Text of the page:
One of Arbor’s single hop range, Willamette pours light and golden, there’s a lovely corn on the cob flavour underpinning the hops.
Willamette isn’t a hop I’m overly familiar with but it’s rather good.
Spiced honey, pepper and sweet floral notes, and a deliciously dry finish.
A string hoppy stout brewed the weekend that the 7.5% Tax kicked in, hence the name.
Pouring quite flat with no head, I must admit looking at it in the glass I was worried, but the flavours won me over.
Loganberries and blackcurrants, chocolate with a dash of chilli, thyme and a hint of rosemary.
Then there’s hops.
Yes, on top of it all there’s hops.
Flowery garden scents and lemon pith. Not zest, just pith.
Rainbow In The Dark (6.66%)
Arbor make a lot of stouts!
Brewed in tribute to Ronnie James Dio, this beer is deep and dark and delicious.
Spicy and floral to begin with, the black IPA style flavours give way to a lovely liquorice ringed chocolate but still maintain a satisfyingly dry finish.
Soft creamy mild that ain’t so mild.
This is a dangerously easy drinking beer.
Soft fruity caramelised sugars, plums and damsons, just a touch of coffee.
Very light on the hops as you’d expect, this is very more-ish indeed.
I still can’t get the taste for this kind of beer.
Bananas, spices are all nice but it’s the metallic aftertaste I don’t enjoy.
But that said, this is a well made and well rounded glass of beer.
Black Eyed PA (6.5%)
Recently I said I was getting bored of black IPAs.
This is good enough to change my mind.
Pouring as black as tar with an espresso head, this is 330ml of Really Good Beer.
Hazelnut infused coffee, bitter dark chocolate and a good smack of damsons.
This is a thick and rich beer at the beginning, warming enough to make you want to sit back and relax with it.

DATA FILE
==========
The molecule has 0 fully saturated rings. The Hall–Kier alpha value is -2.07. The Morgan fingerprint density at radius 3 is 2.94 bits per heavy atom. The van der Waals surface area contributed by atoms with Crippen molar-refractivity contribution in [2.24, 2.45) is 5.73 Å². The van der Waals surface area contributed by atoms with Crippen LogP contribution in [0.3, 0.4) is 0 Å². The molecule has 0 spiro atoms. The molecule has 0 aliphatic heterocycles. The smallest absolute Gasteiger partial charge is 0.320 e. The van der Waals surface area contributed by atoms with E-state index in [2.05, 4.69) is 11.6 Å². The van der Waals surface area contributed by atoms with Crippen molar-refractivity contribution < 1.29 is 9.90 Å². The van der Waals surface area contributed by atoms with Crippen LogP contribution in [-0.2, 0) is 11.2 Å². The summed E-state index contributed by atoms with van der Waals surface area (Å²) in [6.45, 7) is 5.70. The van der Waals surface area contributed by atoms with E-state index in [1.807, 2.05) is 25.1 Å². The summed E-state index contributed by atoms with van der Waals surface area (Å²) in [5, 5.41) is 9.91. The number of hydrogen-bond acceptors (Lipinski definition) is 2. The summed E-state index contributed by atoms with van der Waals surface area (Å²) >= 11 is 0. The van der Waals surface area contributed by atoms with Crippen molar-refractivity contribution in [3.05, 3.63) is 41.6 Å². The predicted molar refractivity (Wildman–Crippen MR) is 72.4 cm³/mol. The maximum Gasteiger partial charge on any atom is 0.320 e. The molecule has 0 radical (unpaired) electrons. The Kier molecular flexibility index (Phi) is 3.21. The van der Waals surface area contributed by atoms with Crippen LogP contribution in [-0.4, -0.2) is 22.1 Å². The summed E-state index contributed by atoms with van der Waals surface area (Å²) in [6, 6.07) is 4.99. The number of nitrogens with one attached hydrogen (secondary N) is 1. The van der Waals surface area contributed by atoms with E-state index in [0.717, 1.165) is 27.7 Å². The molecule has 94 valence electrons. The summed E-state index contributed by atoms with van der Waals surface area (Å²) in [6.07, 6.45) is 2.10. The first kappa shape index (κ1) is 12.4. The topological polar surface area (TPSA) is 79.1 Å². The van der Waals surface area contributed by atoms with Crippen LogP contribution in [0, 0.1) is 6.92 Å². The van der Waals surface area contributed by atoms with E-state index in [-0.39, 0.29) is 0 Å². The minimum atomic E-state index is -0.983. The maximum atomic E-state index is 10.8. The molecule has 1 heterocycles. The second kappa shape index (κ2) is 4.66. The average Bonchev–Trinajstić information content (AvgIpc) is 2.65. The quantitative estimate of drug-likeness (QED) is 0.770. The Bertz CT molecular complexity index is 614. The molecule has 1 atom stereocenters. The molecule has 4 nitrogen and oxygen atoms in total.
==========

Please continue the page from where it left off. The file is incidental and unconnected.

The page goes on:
But just as you get comfy a great big fist of hops hits you square in the mush.
Long and dry and crisp and sexy.
This is a fantastic little beer.
Smokehouse Porter (4%)
Really good bitter chocolate, smokey wood fire notes, and some forest fruits.
There’s black coffee and shortcake.
What spoils this is that I happened to get a bad bottle (it happens).
This one was flat.
A big shame.
Double Trouble (12%)
Really decent barley wine brewed in partnership with Art Brew.
Dry sherry fragrances, deep fruity barley malt.
Thick and sticky and gorgeous.
Prunes and plums and damsons and black cherries.
Fiery peppercorns, liquorice and a little hit of espresso.
The alcohol is hot and catches your throat like a good single malt right before the hops dry you out ready for the next mouthful.
Oyster Stout (4.6%)
This beer poured very flat, though I may simply have poured it badly.
Fathoms deep, dark and dreamy in the glass, this is a drink for those who don’t mind a lack of fizziness.
The flavours are intense.
The malting is like being smacked with a chocolate coated lump of elm, densely woody and hefty with cocoa.
There’s a lovely smoothness which, I guess, is created by the addition of the oysters.
Finishing everything off there’s a tangy, tingly, pepper and spice in the hops that leaves you wanting another mouthful.
Hiding away at the back there’s a slight smell of salty shoreline.
It reminds me of living by the sea in Falmouth.
So there you have it.
You can find Arbor by going to our links page.
Well worth discovering for yourself, this is a brewery to keep an eye on.